If spiders creep you out you may want to stop viewing this post now but if you like all creatures of the natural world please continue.
Today is the day for SpiderFest on Antelope Island State Park, a celebration of the interesting spiders that live on the island. Experts from the Natural History Museum of Utah and Hogle Zoo will be joining park staff members to help educate visitors about all the spiders on the island and it is kid friendly!
Around July the spiders on the island become more noticeable and by August you can find them and their webs all over the place. The spiders I see most often on Antelope Island are Western Spotted Orbweavers and I love to photograph them. They were the first spiders I photographed on the island and that was before I even moved to Utah.
Female Western Spotted Orbweavers are large, about 11-17 millimeters in body length. I see the females more often than I see males but perhaps that is because they are larger and more visible.
Each Western Spotted Orbweaver has a unique pattern of dorsal spots but the ventral spots are very much alike.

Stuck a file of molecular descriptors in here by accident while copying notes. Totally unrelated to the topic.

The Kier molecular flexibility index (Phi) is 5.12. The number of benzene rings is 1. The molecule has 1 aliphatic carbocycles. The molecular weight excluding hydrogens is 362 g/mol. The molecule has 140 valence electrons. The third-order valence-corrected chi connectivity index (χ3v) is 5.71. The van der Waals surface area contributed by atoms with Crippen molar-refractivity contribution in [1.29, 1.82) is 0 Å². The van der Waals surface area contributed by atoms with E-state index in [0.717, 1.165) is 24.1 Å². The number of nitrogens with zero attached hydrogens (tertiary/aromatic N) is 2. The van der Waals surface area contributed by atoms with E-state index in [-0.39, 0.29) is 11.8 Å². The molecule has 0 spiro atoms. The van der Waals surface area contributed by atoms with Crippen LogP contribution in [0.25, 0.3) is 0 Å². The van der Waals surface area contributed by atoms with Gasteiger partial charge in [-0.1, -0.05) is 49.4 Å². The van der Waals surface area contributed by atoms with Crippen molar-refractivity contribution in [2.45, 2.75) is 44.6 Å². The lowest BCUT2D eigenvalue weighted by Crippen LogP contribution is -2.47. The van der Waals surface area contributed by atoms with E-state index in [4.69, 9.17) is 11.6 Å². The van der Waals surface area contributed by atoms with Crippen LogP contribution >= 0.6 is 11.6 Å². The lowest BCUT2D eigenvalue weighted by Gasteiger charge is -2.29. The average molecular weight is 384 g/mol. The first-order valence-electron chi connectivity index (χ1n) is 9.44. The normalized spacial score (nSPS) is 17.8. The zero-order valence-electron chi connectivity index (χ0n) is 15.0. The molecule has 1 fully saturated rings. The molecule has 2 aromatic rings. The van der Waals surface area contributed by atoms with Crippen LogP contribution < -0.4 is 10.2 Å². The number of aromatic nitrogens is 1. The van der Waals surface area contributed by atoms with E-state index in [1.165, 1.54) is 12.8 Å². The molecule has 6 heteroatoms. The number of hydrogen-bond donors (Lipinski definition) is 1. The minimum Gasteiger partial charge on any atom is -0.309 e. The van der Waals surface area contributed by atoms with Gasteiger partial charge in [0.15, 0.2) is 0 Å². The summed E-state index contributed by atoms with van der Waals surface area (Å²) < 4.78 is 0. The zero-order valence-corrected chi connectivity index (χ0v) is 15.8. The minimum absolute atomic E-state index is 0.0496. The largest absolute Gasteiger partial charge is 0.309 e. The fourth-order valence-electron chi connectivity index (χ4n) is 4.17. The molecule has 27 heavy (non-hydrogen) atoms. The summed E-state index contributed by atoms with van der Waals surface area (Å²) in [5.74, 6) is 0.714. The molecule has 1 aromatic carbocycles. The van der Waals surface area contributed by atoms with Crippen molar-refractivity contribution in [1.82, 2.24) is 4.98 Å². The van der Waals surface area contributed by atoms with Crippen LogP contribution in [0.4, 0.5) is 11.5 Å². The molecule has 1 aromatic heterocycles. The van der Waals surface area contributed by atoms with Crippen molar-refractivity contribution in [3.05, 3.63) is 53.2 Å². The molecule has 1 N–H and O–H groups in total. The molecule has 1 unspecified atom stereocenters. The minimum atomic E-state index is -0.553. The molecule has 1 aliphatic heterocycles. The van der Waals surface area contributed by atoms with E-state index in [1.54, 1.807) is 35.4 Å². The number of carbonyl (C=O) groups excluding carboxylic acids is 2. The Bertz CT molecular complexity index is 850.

Female Western Spotted Orbweavers create a silken sac to lay her eggs in and the spiderlings will remain in that sac until the next year and when it warms up they will emerge. Adult Western Spotted Orbweavers do not overwinter.
Male Western Spotted Orbweavers are smaller than females, they are about 5-12 millimeters in body length and their abdomens are smaller than the abdomens of females too.
So why am I interested in these spiders even though I am a bird photographer? Well, I think they are beautiful, fascinating creatures but when you think about it….
They are also bird food.
Life is good.
Local friends, there is no additional cost for the SpiderFest event but normal park fees still apply. The event hours are 10 am to 4 pm.